Affordable ideas for keeping winter outside
Winter is coming, and it looks like we're going to spend most of it at home this year. It means many long, pleasant evenings with the family gathered around the fireplace, with a warm cup of cocoa and a vibrant atmosphere. Some may say that it's the most wonderful time of the year, with many joyous occasions such as Christmas or New Years' Eve being the highlights of this particular season.
It can, however, be one of the most exhausting and demanding periods in the calendar year, as a lot of work needs to be done in and around the house to make sure everybody stays warm and safe. This includes shoveling snow out of the driveway nearly every single morning, carrying tree limbs for the fireplace, as well as putting on multiple layers of clothing just to go to the convenience store.
Many households across the United States struggle with problems that arise when a house, shed or garage was not properly winterized. This entails making sure that none of the windows and doors have cracks in them that would let the cold, winter air in, as well as doing other work around the building to make sure that it is cold-proof all around. It's also about taking care of the exterior, plumbing, and many other things that could contribute to your home being colder than it should be.
If you're feeling that winter is creeping up on you and you're not quite sure about how to prepare for it, check out our guide to winterizing your home exterior without spending a fortune!
Fortify All Doors
Each and every door can be a source of potential leaks, which is why it's so important to get them fortified before the coldest temperatures arrive in your area. It will also help you improve their functioning and prevent them from breaking due to the cold. You don't want to be looking up "garage door repair near me" with your car in front of the house and the sliding mechanism having gotten stuck in the middle of the way up!
Aside from making sure that your garage or farmhouse door mechanism is well-oiled and operational, you might want to consider installing draft guards that will keep the space between your door and the floor sealed up so that no heat can escape your home. It's a cheap and effective way to improve insulation, especially when compared to the alternatives such as replacing your wooden door with a steel one.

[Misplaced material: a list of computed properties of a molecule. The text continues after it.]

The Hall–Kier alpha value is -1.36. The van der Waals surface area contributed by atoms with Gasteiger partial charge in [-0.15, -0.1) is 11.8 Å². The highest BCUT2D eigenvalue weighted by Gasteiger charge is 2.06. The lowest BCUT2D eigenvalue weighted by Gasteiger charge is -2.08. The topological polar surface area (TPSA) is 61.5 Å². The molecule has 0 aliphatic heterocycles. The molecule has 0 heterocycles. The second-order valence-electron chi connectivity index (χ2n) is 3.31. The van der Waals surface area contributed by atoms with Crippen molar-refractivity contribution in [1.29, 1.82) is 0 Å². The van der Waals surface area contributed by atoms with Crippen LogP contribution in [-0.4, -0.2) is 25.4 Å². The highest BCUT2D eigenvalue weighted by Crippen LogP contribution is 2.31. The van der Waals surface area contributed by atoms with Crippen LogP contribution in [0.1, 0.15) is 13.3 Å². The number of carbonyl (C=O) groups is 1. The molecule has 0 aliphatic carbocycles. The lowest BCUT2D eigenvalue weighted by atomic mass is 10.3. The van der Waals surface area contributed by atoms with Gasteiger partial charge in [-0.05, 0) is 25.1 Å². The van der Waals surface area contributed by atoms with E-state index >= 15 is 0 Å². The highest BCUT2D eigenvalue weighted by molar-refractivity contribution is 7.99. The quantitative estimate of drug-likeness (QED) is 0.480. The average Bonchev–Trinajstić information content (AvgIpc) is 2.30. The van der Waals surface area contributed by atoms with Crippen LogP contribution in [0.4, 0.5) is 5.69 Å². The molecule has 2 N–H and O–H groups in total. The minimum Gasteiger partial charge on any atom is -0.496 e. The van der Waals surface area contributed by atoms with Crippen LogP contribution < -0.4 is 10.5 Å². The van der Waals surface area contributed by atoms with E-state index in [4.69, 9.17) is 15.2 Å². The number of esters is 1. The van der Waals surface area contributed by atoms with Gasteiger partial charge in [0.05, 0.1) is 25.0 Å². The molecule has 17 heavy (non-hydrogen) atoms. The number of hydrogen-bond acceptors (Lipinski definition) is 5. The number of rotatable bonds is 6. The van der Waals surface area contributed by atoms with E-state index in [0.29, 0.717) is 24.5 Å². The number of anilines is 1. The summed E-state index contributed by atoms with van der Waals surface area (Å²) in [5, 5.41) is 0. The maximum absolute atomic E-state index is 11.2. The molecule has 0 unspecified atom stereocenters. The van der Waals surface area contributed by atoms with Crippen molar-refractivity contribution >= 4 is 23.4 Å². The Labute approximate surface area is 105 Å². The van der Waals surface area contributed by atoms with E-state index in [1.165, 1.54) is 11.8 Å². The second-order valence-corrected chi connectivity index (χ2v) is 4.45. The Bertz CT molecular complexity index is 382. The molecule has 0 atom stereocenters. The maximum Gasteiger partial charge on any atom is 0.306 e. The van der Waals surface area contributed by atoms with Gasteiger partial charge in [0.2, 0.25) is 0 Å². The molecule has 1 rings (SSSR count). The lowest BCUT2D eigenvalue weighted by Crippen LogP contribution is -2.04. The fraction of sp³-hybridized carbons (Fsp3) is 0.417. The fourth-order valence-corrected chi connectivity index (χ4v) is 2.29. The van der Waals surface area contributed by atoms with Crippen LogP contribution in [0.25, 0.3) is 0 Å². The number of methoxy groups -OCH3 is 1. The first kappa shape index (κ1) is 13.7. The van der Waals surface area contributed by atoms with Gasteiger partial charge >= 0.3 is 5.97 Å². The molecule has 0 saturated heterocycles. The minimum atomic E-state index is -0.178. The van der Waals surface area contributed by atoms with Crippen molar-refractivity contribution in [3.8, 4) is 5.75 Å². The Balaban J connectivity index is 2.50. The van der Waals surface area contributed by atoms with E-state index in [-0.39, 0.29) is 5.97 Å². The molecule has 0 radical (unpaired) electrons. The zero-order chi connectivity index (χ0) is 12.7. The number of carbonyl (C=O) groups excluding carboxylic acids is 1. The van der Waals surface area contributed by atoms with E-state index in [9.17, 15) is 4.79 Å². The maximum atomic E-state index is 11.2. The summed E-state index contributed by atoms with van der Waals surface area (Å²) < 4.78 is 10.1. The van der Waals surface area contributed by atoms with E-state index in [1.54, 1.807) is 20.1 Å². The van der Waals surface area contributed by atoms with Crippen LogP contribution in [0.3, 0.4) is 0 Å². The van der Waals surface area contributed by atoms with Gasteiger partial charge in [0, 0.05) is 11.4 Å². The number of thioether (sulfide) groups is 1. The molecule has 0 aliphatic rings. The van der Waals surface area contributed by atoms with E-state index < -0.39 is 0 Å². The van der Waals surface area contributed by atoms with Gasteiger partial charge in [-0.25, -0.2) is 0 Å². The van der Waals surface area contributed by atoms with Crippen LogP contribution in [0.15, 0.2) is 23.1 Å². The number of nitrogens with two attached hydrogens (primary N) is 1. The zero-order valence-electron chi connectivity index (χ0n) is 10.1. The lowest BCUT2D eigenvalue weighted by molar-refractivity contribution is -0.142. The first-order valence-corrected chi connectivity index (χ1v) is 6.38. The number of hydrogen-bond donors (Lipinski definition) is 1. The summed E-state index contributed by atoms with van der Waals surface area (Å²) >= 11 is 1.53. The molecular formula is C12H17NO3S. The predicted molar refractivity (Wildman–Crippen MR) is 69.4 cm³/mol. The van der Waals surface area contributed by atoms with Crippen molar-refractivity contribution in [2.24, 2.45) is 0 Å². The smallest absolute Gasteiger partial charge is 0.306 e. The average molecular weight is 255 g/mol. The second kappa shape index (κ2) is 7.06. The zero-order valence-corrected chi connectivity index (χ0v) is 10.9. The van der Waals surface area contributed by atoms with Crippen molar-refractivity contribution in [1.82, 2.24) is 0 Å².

You need to take care of the outside of your home if you want it to stay warm throughout the winter. This includes the basics such as mowing the lawn, sweeping up all of the leaves that had fallen into your garden during the fall, but also more advanced outdoor work that will keep the cold away.
First and foremost, you should focus on the gutters. Dirty and clogged up gutters can lead to ice buildups and water flowing through, which can result in icicles forming all around the building. Not only does it decrease the overall temperature on the inside, but it can also be a hazard -- falling icicles may cause some serious head injuries! If you're unsure of how to get around to it, you might want to hire a professional to take care of the gutters for you.
You also need to make sure your garden is prepared with a lawn in the proper order, and all of the hoses and gardening tools safely put away in your shed or basement. Many people overlook storing their hoses away in a safe place, which can lead to ice building up on the inside of the hose, which in turn may lead to damage to the pipes.
Check the Roof
You need to be sure that your roof is able to withstand heavy snowfall and the buildup of ice over the course of the winter. Unless you have experience working with roof tiles, you might want to call up a professional to handle this part of winterizing your home. The roof should be in mint condition -- check for leaks and cracks in the tiles, as well as try and ensure that their durability is enough to handle months of snowfall. It may seem light to you, but snow can buildup very quickly and can cause irreversible damage to your home if you let it.
Check the Crawl Space
Doors and windows aren't the only places through which cold air can get inside the farmhouse. Your home's foundation may turn out to be sucking up the heat. If there is a crawl space, you should thoroughly inspect it for any damage from rodents or water, as well as insulate it properly on your way out. This is another one of the aspects that people overlook when they winterize their houses. It's not something you think of right away, but heat can easily escape your home from underneath, and you should secure that part of the building for maximum insulation.
Inspect the Plumbing
Taking good care of the pipes in and around your home should be commonplace during any time of the year, not just before the winter. It is especially crucial then, though, as if there are any gaps or cracks in your pipes, it may lead to freezing-cold water coming out of your faucets, or, worse yet, long-lasting plumbing damage.
The Bottom Line
If you're going to winterize your home this fall, you should know that there is much more to it than the tips outlined in this article. It is meant to be a guide to help you get started and secure the outside of your building. There are many other aspects of keeping your home warm, such as double-checking the furnace or insulating every window from the inside. You don't want to overlook any of these matters, as they may lead to freezing temperatures inside of your home, which should be your primary shelter from the cold. If you haven't done any winterizing for years, ignoring it this fall may even lead to some permanent damage to the building.
About the author
A writer by day and a reader by night, Harper Stanbridge is passionate about home improvement and DIY. While at home, a devoted fan of decor, arts, and crafts. During travel, she is an adventurous backpacker fascinated by intercultural communication.